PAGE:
[9] Consistent with the proposed rules, under the Final Offering Rules, there will not be a separate registration form to effect the short-form registration by Affected Funds; rather, qualifying Affected Funds will file their short-form registration statements on Form N-2.

[10] Excluded from this requirement are Form 8-Ks filed solely with respect to Items 1.01 (entry into a material definitive agreement), 1.02 (termination of a material definitive agreement), 1.04 (certain disclosures regarding mine safety), 2.03 (creation of direct financial obligations or an obligation under an off-balance sheet arrangement), 2.04 (acceleration or increases of the same), 2.05 (costs associated with exit and disposal activities), 2.06 (material impairments), 4.02(a) (non-reliance on previously issued financial statements) or 5.02(e) (new compensatory arrangements for executive officers).

[11] By contrast to CEFs that offer their securities through private placements and are required to register under the 1940 Act on Form N-2, which does not provide for automatic effectiveness, BDCs that do not have exchange-listed securities and elect to privately place their securities pursuant to Section 4(a)(2) of the Securities Act, or Regulation D thereunder, do not file a Form N-2. Rather, those BDCs, which are commonly referred to as “private BDCs”, register their equity securities under the Exchange Act using Form 10 to comply with the election requirements of Section 54 of the 1940 Act. Unlike a CEF’s filing on Form N-2, a BDC’s filing on Form 10 is automatically effective 60 days after filing.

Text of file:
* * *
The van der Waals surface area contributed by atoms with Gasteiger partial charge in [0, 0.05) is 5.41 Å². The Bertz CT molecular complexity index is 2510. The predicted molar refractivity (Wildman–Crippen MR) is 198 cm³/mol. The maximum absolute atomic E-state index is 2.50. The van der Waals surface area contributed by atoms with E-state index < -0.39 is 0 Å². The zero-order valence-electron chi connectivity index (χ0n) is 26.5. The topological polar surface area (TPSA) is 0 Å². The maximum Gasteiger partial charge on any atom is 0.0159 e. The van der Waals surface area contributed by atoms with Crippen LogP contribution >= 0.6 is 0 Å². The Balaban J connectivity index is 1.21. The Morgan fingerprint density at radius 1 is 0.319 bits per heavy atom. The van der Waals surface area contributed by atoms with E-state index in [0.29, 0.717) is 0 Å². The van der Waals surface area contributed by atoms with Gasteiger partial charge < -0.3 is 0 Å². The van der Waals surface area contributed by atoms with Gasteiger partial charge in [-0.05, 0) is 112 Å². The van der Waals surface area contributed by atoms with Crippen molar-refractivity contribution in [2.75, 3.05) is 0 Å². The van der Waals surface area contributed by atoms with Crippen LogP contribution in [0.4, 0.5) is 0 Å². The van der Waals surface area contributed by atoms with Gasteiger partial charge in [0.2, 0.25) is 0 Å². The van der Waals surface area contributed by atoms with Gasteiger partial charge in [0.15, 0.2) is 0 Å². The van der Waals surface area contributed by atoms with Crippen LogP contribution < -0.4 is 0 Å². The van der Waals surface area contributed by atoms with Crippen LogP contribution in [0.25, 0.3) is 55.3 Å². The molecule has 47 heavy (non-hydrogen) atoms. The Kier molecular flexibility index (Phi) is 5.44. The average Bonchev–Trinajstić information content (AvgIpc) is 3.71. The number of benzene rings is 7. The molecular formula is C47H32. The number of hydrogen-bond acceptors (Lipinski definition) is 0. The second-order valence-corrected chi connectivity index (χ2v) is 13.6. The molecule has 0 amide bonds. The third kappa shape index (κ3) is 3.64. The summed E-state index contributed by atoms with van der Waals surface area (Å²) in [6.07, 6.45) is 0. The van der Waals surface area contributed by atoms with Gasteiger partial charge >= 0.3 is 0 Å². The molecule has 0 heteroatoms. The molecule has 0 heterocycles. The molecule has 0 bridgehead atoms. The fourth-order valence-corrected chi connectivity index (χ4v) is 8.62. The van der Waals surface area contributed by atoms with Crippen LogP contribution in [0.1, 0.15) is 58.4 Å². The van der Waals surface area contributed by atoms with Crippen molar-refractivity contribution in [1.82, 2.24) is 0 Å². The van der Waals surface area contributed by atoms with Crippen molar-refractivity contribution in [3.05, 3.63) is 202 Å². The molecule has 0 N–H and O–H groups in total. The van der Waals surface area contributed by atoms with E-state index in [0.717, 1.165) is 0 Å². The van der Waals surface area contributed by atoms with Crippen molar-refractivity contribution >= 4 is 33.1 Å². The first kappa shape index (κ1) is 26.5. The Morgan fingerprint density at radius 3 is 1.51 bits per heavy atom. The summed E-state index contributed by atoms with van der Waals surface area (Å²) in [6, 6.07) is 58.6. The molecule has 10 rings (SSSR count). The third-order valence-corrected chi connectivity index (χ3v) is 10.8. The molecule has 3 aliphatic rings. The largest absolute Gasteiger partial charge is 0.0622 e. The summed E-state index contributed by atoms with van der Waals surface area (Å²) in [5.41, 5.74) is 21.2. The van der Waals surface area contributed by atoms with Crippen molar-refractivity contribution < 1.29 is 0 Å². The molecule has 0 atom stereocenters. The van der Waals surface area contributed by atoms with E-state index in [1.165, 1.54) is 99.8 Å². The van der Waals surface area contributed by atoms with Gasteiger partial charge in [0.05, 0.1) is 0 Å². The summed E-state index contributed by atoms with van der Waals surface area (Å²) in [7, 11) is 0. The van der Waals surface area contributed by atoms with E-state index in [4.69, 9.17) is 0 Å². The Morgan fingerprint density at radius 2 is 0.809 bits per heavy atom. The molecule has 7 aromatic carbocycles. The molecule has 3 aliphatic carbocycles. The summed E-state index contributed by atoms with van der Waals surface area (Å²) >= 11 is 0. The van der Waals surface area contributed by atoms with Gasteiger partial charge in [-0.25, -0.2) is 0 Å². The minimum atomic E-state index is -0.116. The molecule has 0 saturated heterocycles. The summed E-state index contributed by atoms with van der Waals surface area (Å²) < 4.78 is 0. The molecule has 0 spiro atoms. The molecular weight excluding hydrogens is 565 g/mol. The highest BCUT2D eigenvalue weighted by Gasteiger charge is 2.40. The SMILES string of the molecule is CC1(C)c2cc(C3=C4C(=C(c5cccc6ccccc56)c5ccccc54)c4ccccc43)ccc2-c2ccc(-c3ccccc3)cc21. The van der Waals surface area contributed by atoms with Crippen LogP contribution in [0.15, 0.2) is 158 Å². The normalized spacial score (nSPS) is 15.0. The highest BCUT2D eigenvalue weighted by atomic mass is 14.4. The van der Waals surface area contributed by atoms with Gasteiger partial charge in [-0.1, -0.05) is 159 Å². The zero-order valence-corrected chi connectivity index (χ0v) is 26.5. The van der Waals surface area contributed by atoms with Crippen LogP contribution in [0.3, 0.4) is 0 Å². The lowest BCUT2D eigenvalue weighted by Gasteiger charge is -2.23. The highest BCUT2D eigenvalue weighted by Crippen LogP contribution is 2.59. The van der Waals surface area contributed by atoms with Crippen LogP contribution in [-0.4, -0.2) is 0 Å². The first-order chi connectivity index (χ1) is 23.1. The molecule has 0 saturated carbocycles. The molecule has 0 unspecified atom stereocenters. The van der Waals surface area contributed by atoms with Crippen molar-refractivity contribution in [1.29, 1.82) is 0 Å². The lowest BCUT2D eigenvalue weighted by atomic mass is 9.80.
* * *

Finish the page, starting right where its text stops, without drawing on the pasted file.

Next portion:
[12] As part of the Final Rules, the SEC will eliminate the undertaking in current Form N-2 that requires a CEF or BDC to undertake to supplement the prospectus or file a post-effective amendment to disclose certain information if the securities being registered are to be offered to existing shareholders, and if not taken, to be reoffered to the public. This amendment is consistent with recent amendments to the undertakings described in Item 512 of Regulation S-K.